Watch: Johnny cooks Yeto’s Superb Soup from Twilight Princess

I’m really looking forward to The Legend of Zelda: Breath of the Wild. While I have a few concerns about the Nintendo Switch, its open world launch game looks stunning – you can chop down trees, use the physics engine to make elaborate Link catapults, and you can even cook things over a fire. I’m especially looking forward to that last one.

Of course, this isn’t the first time The Legend of Zelda has piqued my culinary interest – Twilight Princess features a protracted (and charming) segment in which you have to gather ingredients to prepare some superb soup for Yeta, a denizen of Snowpeak who’s feeling a bit poorly.

I’ve been meaning to give this soup a go in real life for a long time now and it also happens to be one of our most requested recipes so, in the latest edition of Chiodini’s Kitchen, I tried my hand at making Yeto’s Superb Soup. You can see how I got on in the video below, then find a very rough recipe below. I winged this one so the quantities aren’t exact, but watch the video and you’ll get an idea of how much of each you should be using.

The Legend of Zelda: Breath of the Wild is the most ambitious Nintendo game in years

Early on in Zelda: Breath of the Wild, you are treated to a sweeping overview of your surroundings. It is a visually stunning moment unlike anything else in the series: a bold statement of intent and an open invitation to explore the vista before you. Fields and forests stretch outwards to the horizon, gently blurring into a painterly haze. Beyond these lie the far-off silhouettes of landmarks such as Hyrule Castle and Death Mountain. See all this space? This is all yours to explore. And beyond that? There’s even more.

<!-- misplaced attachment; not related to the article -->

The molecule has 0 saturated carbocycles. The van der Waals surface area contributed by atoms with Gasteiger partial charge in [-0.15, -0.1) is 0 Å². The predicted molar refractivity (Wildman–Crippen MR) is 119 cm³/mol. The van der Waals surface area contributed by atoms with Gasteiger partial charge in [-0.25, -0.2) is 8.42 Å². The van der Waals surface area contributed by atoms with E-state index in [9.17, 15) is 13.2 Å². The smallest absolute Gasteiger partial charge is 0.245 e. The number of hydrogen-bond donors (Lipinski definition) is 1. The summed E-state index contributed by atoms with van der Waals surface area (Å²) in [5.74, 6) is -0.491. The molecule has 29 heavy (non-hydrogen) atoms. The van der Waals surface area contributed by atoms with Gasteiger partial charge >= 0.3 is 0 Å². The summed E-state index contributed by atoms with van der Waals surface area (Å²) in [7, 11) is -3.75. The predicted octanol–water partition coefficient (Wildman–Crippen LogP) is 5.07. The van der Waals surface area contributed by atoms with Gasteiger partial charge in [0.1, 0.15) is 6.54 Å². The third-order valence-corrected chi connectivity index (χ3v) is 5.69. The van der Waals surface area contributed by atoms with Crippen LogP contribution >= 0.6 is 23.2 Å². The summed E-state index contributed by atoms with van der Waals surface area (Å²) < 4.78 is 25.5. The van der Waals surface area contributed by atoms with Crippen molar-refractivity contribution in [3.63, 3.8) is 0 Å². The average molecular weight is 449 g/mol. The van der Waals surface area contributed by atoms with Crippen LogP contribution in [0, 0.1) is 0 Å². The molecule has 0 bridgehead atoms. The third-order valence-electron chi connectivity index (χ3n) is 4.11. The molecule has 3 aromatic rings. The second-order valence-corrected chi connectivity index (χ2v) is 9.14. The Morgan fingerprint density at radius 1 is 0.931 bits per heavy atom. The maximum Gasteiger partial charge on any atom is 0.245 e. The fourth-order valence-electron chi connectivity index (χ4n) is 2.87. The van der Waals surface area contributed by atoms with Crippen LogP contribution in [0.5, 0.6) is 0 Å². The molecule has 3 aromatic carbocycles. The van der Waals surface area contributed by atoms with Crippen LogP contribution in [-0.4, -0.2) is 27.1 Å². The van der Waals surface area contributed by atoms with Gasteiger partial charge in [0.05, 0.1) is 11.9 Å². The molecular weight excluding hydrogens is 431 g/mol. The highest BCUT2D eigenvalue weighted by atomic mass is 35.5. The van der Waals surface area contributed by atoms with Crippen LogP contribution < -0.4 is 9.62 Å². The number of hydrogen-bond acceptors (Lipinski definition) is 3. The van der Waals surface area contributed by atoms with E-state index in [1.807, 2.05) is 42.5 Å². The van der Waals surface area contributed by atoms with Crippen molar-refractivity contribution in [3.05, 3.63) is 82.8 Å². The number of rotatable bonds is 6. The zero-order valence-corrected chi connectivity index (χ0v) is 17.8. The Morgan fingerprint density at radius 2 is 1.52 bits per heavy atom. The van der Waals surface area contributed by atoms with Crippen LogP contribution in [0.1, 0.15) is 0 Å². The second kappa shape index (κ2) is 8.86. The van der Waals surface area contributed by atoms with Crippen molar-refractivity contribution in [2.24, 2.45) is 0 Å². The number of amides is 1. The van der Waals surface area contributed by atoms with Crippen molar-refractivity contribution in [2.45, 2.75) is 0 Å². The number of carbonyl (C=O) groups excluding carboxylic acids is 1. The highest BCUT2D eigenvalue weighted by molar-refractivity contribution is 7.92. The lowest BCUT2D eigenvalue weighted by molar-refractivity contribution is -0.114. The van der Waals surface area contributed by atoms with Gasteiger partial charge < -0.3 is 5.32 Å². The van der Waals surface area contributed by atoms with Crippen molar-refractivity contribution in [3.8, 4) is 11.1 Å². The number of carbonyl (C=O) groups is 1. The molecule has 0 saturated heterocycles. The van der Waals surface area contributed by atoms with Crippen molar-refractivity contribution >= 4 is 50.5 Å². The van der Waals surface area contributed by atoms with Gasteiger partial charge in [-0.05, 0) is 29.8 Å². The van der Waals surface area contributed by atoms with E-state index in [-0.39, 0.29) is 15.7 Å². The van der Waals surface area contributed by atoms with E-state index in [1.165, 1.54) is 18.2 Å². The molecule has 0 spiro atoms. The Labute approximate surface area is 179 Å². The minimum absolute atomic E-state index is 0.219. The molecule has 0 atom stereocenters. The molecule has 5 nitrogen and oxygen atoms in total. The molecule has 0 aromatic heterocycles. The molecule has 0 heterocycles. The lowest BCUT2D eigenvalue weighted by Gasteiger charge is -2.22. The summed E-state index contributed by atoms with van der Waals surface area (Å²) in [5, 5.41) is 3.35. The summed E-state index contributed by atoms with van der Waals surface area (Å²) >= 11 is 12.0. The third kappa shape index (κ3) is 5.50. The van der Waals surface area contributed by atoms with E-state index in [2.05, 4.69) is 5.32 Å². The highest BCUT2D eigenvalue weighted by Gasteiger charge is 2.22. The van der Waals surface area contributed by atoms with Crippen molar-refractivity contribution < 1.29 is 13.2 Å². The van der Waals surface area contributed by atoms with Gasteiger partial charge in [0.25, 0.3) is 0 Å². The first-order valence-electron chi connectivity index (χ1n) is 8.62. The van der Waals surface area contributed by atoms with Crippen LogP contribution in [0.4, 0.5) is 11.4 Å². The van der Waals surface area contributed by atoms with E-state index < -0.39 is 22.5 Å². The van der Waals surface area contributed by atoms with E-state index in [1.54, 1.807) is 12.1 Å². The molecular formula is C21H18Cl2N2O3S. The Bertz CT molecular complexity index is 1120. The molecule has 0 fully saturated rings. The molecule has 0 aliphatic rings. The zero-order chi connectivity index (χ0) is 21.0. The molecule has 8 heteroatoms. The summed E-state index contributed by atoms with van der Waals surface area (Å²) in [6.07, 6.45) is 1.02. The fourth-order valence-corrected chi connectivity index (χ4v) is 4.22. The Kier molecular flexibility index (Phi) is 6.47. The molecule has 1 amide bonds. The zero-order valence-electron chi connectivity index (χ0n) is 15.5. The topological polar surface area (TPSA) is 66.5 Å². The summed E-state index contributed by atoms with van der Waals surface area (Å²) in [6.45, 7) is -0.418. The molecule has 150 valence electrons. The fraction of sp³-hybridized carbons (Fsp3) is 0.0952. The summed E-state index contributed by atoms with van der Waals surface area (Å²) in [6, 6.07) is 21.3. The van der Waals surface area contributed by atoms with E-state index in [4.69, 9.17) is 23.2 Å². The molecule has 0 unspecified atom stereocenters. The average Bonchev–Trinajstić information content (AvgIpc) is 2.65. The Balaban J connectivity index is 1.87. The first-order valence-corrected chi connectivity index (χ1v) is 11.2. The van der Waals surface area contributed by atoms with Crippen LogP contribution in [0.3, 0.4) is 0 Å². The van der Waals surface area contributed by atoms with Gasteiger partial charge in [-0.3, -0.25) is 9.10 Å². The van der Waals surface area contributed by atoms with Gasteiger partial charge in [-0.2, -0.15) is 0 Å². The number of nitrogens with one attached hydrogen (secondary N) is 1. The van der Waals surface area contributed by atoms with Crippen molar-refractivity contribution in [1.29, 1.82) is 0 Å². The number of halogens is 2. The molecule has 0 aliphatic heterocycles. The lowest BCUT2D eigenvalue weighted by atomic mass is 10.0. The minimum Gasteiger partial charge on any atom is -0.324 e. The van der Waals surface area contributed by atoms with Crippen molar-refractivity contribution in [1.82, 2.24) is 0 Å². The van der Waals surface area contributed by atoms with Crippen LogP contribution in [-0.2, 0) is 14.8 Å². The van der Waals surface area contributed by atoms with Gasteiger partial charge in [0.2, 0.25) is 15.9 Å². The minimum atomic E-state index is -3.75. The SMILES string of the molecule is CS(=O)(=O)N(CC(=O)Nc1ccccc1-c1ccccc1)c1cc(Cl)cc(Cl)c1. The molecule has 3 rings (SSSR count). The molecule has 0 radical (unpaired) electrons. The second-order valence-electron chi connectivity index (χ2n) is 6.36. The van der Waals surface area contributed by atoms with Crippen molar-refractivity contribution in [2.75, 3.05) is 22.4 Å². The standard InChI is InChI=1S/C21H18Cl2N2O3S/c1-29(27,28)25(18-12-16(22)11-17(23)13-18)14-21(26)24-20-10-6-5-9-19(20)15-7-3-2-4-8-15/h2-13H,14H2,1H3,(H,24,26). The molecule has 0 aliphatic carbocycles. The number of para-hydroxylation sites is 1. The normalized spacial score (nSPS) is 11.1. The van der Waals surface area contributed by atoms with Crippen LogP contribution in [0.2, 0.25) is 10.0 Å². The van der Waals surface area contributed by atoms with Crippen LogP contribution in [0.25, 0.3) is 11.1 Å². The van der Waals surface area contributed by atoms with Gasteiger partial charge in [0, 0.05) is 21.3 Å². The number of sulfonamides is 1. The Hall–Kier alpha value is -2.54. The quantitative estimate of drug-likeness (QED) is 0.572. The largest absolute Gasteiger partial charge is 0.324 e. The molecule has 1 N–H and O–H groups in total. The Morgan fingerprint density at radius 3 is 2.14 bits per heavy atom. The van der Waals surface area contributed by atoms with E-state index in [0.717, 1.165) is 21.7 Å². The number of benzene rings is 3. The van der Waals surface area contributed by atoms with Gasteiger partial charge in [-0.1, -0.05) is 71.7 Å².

Breath of the Wild’s overworld is twelve times the size of Twilight Princess, series director Eiji Aonuma told a small crowd of press and Nintendo execs on the eve of E3, when Eurogamer went hands-on with the game. Thankfully, unlike Twilight Princess’ vast but empty Hyrule Field, each area within this Zelda’s map is teeming with treasure to find, quests to complete, and mini-dungeon shrines to tackle. There are more than 100 shrines dotted across the game’s giant map, each housing a set of rooms to puzzle through for a prize – a new heart container, perhaps, or a new upgrade, plus the usual dungeon-sized shrines too. There are also countless environmental puzzles to tackle above ground, many of which require Link to manoeuvre himself around with the new jump button (yes, really), paraglider and stamina gauge, the latter of which comes into play when swimming or climbing. Link can now scramble up any surface from trees to sheer stone cliffs, to the bodies of larger enemies. See that giant, ruined cathedral? You can scale that too.

I was never far from a treasure chest or sparkling resource item to tempt me off the beaten track. Not that there is a beaten track. Link’s early adventures are laid out in the form of mission quests, accepted from a mysterious old man who appears to help you on your way. But how you complete each quest, and where else you wander to on the way, remains open-ended. You might stumble across a bokoblin encampment, one of the various fortified areas to infiltrate where groups of enemies are based. Each of these outposts is a puzzle in itself. You can charge in and alert all the enemies to your presence, or you can crouch (there’s a button for that too) and sneak up on targets.